Today on Crunchyroll, I broke down the various ways Juni Taisen makes its visions of war tangibly horrific. War stories always have to manage a difficult balance of portraying violence without glorifying it, and Juni Taisen feels more dedicated than most such stories to emphasizing that war is brutish and inhumane, and that its violence is often less awe-inspiring than mercilessly sudden and utterly final. I hope you enjoy the piece!
This week’s Crunchyroll article focuses on something I briefly alluded to in a Week in Review a few weeks ago: the way romantic comedies are essentially built out of a series of inherent misunderstandings, or gaps in understanding, that are then consumed one by one in order to both create drama and keep the audience invested. I feel it’s an interesting way of framing narratives that really highlights the distinction between natural and artificial drama. I hope you enjoy the piece!
For this week’s Crunchyroll article, I embraced the silliness of character listicles and made a very ridiculous Juni Taisen article. I’m actually pretty happy with my breakdowns of all the character psychologies here, but I can’t say I’d rely on my findings for any personality horoscoping. But hey, if you like Rabbit and also murdering, I guess follow your bliss.
Today on Crunchyroll, I’ve got a piece focused on how well March articulates the difficulty of actually reaching out for help when you find yourself in a bad place. The topic is just a small element of March’s much larger dramatic aspirations, but it’s a tough issue that I deeply relate to, and I was happy to celebrate how March handles it. The show has been low-key excellent for forever, and it’s always nice to find another reason to promote it for a wider audience.
Today I conclude my journey through Juni Taisen’s early episodes, talking about how well the show executed on Chicken’s story and also how episode four set up a variety of dramatic tentpoles for the show to come. This is pretty much as far as you can go with an article series like this – as episode six has gleefully demonstrated, we are now in the part of the narrative where all bets are off, and characters will be dying quickly in order to make way for the final confrontations. At least I got half an article dedicated to Monkey before that bastard Nisio killed her off :(((
Today on Crunchyroll, I dug into how well Juni Taisen has balanced the assumptions of its premise and the general demands of dramatic characterization. The show isn’t wasting time killing off its contenders, but those contenders are being used well – their deaths are all meaningful in their own way, and the fact that I actually felt very sad for Chicken and Boar is a testament to the show’s overall writing. You can check out my full piece over at Crunchyroll!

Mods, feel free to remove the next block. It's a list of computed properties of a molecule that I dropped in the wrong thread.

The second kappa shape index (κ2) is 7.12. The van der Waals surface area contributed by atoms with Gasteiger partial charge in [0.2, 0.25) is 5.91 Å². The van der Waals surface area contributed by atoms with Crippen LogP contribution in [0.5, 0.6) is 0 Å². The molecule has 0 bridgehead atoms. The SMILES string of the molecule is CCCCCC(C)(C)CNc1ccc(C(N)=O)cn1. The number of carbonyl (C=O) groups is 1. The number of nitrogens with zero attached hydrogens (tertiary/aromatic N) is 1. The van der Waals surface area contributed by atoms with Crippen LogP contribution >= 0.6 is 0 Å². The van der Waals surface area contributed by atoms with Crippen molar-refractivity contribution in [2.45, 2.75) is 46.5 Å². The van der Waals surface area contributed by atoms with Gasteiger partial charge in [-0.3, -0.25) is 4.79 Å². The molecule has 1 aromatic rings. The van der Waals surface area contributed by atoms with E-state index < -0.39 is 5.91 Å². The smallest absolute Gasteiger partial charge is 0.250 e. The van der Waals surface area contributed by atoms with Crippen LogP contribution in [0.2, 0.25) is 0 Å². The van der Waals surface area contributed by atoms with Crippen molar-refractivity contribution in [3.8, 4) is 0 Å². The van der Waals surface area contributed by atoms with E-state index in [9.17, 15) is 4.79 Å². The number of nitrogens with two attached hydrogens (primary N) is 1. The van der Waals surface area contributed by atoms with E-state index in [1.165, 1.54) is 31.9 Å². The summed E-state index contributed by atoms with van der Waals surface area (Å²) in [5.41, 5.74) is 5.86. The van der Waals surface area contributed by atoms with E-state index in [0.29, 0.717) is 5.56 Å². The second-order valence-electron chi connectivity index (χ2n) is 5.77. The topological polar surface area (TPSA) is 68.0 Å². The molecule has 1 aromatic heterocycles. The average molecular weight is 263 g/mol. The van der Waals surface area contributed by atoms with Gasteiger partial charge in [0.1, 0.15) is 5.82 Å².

Today on Crunchyroll, I dug into the unique axis of magical intrigue that guides Magus’ Bride’s most beautiful and chilling moments. The show is extremely good at capturing a specific kind of Old World magic that you don’t often see in anime, and I was happy to explore the eccentricities of its style. I hope you enjoy the piece!
Today I return to Tsuredure Children for one more Crunchyroll article, this time diving into its thoughtful take on the messier side of romance. I really enjoyed how even in a fairly farcical comedy, Tsuredure Children still managed to clearly respect the feelings and boundaries of its leads. Kana and Chiaki’s breakup fit cleanly within the show’s general atmosphere while never minimizing the serious nature of their actions. It was an impressively articulated arc, and I’m happy to celebrate it today.
Today on Why It Works, I jumped back to My Hero Academia for a pretty silly concept piece. My Hero Academia’s sturdy tactical foundations both make its action very satisfying and also make it a rewarding show to break down in a narrative sense, and today I spun that quasi-criticism into an after-action report. “Who would win in a fight, Goku or Naruto” is generally not the most illuminating genre of criticism, but My Hero Academia is actually constructed in such a way that it rewards such in-universe tactical discussions. I had fun with this piece, and I hope you enjoy it too!
Today on Why It Works, I took advantage of Crunchyroll’s recent slate of acquisitions to rep a few lesser-known but very beautiful shows. It was nice to return to .hack, even if I was just looking for background images, and scouring through Aria episodes convinced me yet again that I really need to find time for that show. There sure are a lot of terrific anime out there.